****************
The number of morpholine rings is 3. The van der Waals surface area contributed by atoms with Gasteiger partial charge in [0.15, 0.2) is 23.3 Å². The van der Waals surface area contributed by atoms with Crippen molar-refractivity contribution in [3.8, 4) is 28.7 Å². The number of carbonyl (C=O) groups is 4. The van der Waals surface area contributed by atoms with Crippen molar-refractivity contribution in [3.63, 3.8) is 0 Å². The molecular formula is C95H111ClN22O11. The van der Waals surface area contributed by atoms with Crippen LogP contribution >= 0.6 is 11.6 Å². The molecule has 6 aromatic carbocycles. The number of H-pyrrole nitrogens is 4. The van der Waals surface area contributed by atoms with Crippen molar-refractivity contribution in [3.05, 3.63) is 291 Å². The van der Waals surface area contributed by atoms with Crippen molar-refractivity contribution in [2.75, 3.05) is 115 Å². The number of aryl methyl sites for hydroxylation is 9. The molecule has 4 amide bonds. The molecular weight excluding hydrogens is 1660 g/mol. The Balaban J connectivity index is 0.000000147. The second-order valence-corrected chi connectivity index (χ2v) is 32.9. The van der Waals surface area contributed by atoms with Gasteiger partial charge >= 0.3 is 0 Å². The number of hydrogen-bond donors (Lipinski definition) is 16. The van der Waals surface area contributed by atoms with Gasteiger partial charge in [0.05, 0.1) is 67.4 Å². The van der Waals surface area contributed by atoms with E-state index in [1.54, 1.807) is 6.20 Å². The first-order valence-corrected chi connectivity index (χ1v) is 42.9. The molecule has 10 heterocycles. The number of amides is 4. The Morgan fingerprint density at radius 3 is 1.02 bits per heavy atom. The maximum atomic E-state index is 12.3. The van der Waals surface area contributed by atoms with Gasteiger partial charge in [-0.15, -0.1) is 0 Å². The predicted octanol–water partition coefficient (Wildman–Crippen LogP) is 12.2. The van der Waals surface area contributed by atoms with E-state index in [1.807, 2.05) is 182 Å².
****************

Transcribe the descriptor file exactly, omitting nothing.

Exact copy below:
The number of morpholine rings is 3. The van der Waals surface area contributed by atoms with Gasteiger partial charge in [0.15, 0.2) is 23.3 Å². The van der Waals surface area contributed by atoms with Crippen molar-refractivity contribution in [3.8, 4) is 28.7 Å². The number of carbonyl (C=O) groups is 4. The van der Waals surface area contributed by atoms with Crippen molar-refractivity contribution in [3.63, 3.8) is 0 Å². The molecular formula is C95H111ClN22O11. The van der Waals surface area contributed by atoms with Crippen LogP contribution >= 0.6 is 11.6 Å². The molecule has 6 aromatic carbocycles. The number of H-pyrrole nitrogens is 4. The van der Waals surface area contributed by atoms with Crippen molar-refractivity contribution in [3.05, 3.63) is 291 Å². The van der Waals surface area contributed by atoms with Crippen molar-refractivity contribution in [2.75, 3.05) is 115 Å². The number of aryl methyl sites for hydroxylation is 9. The molecule has 4 amide bonds. The molecular weight excluding hydrogens is 1660 g/mol. The Balaban J connectivity index is 0.000000147. The second-order valence-corrected chi connectivity index (χ2v) is 32.9. The van der Waals surface area contributed by atoms with Gasteiger partial charge >= 0.3 is 0 Å². The number of hydrogen-bond donors (Lipinski definition) is 16. The van der Waals surface area contributed by atoms with Gasteiger partial charge in [0.05, 0.1) is 67.4 Å². The van der Waals surface area contributed by atoms with E-state index in [1.54, 1.807) is 6.20 Å². The first-order valence-corrected chi connectivity index (χ1v) is 42.9. The molecule has 10 heterocycles. The number of amides is 4. The Morgan fingerprint density at radius 3 is 1.02 bits per heavy atom. The maximum atomic E-state index is 12.3. The van der Waals surface area contributed by atoms with Gasteiger partial charge in [-0.15, -0.1) is 0 Å². The predicted octanol–water partition coefficient (Wildman–Crippen LogP) is 12.2. The van der Waals surface area contributed by atoms with E-state index in [1.807, 2.05) is 182 Å².